How to approach suffering and difficulties using Paul Gilbert's Compassion Focused Therapy approach:
“This is a moment of suffering, suffering is part of life (how many others might be experiencing similar suffering in this moment?), may I be kind to myself in this moment, may I give myself the compassion I need.”
“If I was at my compassionate best, if I was at my wisest, my strongest, and my most committed to try to address this in the wisest way I can, how would I approach this difficulty?”
Andy and I have been busy providing training on Psychologically Informed Environments (PIE) to a number of organisations over the past few months. It is such as pleasure to meet people who are committed to making a positive difference in the lives of the people they are working with and a great reminder that humans are full of compassion and kindness, despite what the mainstream media might have us believe.. Although we are covering the same learning points in the workshops, every session feels different because they are brought alive by the personal experiences of the delegates and the life of projects where they work. It is also lovely to get positive feedback about the training on the feedback forms.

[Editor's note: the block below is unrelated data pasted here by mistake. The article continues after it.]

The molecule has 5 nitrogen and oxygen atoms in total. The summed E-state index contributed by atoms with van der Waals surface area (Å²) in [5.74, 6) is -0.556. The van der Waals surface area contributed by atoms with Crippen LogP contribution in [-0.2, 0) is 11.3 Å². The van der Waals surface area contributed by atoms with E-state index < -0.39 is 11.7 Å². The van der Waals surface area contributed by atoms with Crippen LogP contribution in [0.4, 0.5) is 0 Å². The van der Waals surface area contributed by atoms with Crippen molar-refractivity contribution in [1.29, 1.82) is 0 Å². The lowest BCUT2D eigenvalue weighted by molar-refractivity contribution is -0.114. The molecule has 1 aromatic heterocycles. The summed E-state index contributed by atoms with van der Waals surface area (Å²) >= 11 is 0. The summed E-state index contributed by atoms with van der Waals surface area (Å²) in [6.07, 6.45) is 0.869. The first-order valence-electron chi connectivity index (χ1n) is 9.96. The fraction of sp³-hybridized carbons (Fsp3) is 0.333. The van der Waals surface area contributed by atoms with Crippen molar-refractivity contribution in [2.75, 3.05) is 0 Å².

""I really enjoyed the course content and the way it was presented was excellent - really useful." PIE training delegate August 2017
This week I attended a workshop with Dan Siegel and Paul Gilbert and left feeling hugely inspired. The clip below shows Dan Siegel describing his hand model of the brain demonstrating the importance of developing our capacities for empathy and compassion in order to regulate our emotion.
If you can sit quietly after difficult news, if in financial downturns you remain perfectly calm, if you can see your neighbours travel to fantastic places without a twinge of jealousy, if you can happily eat whatever is put on your plate, and fall asleep after a day of running around without a drink or a pill,… if you can always find contentment just where you are, you are probably a dog.
“In the end, just three things matter:
How well we have lived
How well we have loved
How well we have learned to let go”
― Jack Kornfield (author of A Path with Heart)